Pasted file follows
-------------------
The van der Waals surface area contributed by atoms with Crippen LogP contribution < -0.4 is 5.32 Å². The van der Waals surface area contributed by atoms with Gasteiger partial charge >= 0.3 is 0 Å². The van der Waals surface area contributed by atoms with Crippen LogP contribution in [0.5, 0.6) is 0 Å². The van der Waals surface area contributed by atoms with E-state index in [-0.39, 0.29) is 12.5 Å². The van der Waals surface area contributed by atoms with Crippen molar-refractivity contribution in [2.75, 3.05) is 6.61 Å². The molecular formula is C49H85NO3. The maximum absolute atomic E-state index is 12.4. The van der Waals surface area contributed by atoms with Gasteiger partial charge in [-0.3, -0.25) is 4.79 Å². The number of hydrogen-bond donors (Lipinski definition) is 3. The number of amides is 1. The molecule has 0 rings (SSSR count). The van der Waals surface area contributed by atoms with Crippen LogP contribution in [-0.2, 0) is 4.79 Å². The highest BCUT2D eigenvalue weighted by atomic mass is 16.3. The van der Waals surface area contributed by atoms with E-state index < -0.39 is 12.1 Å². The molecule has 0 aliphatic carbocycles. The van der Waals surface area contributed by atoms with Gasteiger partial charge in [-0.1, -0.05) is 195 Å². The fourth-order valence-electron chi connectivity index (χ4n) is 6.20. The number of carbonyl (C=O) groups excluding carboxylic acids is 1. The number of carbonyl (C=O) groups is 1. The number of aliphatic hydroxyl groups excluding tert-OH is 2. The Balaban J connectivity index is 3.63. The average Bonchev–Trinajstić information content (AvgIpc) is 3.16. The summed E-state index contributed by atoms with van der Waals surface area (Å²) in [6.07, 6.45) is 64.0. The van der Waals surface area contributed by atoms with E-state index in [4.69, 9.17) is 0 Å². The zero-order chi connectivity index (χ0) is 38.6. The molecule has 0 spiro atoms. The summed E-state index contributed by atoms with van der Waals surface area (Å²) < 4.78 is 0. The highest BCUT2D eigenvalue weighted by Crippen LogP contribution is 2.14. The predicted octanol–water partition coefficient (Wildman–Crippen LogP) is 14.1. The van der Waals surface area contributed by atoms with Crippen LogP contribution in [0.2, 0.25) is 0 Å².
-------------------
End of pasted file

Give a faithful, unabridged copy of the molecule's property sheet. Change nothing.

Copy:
The van der Waals surface area contributed by atoms with Crippen LogP contribution < -0.4 is 5.32 Å². The van der Waals surface area contributed by atoms with Gasteiger partial charge >= 0.3 is 0 Å². The van der Waals surface area contributed by atoms with Crippen LogP contribution in [0.5, 0.6) is 0 Å². The van der Waals surface area contributed by atoms with E-state index in [-0.39, 0.29) is 12.5 Å². The van der Waals surface area contributed by atoms with Crippen molar-refractivity contribution in [2.75, 3.05) is 6.61 Å². The molecular formula is C49H85NO3. The maximum absolute atomic E-state index is 12.4. The van der Waals surface area contributed by atoms with Gasteiger partial charge in [-0.3, -0.25) is 4.79 Å². The number of hydrogen-bond donors (Lipinski definition) is 3. The number of amides is 1. The molecule has 0 rings (SSSR count). The van der Waals surface area contributed by atoms with Crippen LogP contribution in [-0.2, 0) is 4.79 Å². The highest BCUT2D eigenvalue weighted by atomic mass is 16.3. The van der Waals surface area contributed by atoms with E-state index < -0.39 is 12.1 Å². The molecule has 0 aliphatic carbocycles. The van der Waals surface area contributed by atoms with Gasteiger partial charge in [-0.1, -0.05) is 195 Å². The fourth-order valence-electron chi connectivity index (χ4n) is 6.20. The number of carbonyl (C=O) groups excluding carboxylic acids is 1. The number of carbonyl (C=O) groups is 1. The number of aliphatic hydroxyl groups excluding tert-OH is 2. The Balaban J connectivity index is 3.63. The average Bonchev–Trinajstić information content (AvgIpc) is 3.16. The summed E-state index contributed by atoms with van der Waals surface area (Å²) in [6.07, 6.45) is 64.0. The van der Waals surface area contributed by atoms with E-state index in [4.69, 9.17) is 0 Å². The zero-order chi connectivity index (χ0) is 38.6. The molecule has 0 spiro atoms. The summed E-state index contributed by atoms with van der Waals surface area (Å²) < 4.78 is 0. The highest BCUT2D eigenvalue weighted by Crippen LogP contribution is 2.14. The predicted octanol–water partition coefficient (Wildman–Crippen LogP) is 14.1. The van der Waals surface area contributed by atoms with Crippen LogP contribution in [0.2, 0.25) is 0 Å².